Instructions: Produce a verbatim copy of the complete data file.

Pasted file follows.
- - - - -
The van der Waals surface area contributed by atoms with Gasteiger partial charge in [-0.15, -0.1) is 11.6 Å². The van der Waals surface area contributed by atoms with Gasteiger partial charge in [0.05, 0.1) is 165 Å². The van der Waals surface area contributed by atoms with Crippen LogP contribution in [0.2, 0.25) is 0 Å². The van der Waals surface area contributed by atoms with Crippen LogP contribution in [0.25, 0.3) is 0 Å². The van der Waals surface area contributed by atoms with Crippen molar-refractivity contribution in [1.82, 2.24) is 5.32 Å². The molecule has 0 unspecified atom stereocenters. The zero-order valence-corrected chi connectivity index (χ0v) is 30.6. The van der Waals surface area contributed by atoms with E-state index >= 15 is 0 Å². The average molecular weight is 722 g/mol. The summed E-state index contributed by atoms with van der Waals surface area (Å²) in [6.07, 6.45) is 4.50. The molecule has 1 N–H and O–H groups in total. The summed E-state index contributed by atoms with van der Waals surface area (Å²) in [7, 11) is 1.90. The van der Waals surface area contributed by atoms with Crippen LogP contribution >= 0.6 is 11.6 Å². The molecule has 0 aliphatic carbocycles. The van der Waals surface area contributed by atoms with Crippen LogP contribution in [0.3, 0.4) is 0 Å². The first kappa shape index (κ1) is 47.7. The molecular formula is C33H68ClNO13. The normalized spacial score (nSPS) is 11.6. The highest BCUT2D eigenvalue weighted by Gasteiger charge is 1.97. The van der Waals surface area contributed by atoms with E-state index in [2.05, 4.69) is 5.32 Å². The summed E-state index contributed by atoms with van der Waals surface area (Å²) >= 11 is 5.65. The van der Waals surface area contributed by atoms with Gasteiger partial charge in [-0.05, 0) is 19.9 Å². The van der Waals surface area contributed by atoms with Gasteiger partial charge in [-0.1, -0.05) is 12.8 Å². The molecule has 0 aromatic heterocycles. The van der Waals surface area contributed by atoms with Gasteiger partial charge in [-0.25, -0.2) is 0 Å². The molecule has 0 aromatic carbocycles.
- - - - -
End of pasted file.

The van der Waals surface area contributed by atoms with Gasteiger partial charge in [-0.15, -0.1) is 11.6 Å². The van der Waals surface area contributed by atoms with Gasteiger partial charge in [0.05, 0.1) is 165 Å². The van der Waals surface area contributed by atoms with Crippen LogP contribution in [0.2, 0.25) is 0 Å². The van der Waals surface area contributed by atoms with Crippen LogP contribution in [0.25, 0.3) is 0 Å². The van der Waals surface area contributed by atoms with Crippen molar-refractivity contribution in [1.82, 2.24) is 5.32 Å². The molecule has 0 unspecified atom stereocenters. The zero-order valence-corrected chi connectivity index (χ0v) is 30.6. The van der Waals surface area contributed by atoms with E-state index >= 15 is 0 Å². The average molecular weight is 722 g/mol. The summed E-state index contributed by atoms with van der Waals surface area (Å²) in [6.07, 6.45) is 4.50. The molecule has 1 N–H and O–H groups in total. The summed E-state index contributed by atoms with van der Waals surface area (Å²) in [7, 11) is 1.90. The van der Waals surface area contributed by atoms with Crippen LogP contribution >= 0.6 is 11.6 Å². The molecule has 0 aliphatic carbocycles. The van der Waals surface area contributed by atoms with Crippen LogP contribution in [0.3, 0.4) is 0 Å². The first kappa shape index (κ1) is 47.7. The molecular formula is C33H68ClNO13. The normalized spacial score (nSPS) is 11.6. The highest BCUT2D eigenvalue weighted by Gasteiger charge is 1.97. The van der Waals surface area contributed by atoms with E-state index in [2.05, 4.69) is 5.32 Å². The summed E-state index contributed by atoms with van der Waals surface area (Å²) >= 11 is 5.65. The van der Waals surface area contributed by atoms with Gasteiger partial charge in [-0.05, 0) is 19.9 Å². The van der Waals surface area contributed by atoms with Gasteiger partial charge in [-0.1, -0.05) is 12.8 Å². The molecule has 0 aromatic heterocycles. The van der Waals surface area contributed by atoms with Gasteiger partial charge in [-0.25, -0.2) is 0 Å². The molecule has 0 aromatic carbocycles.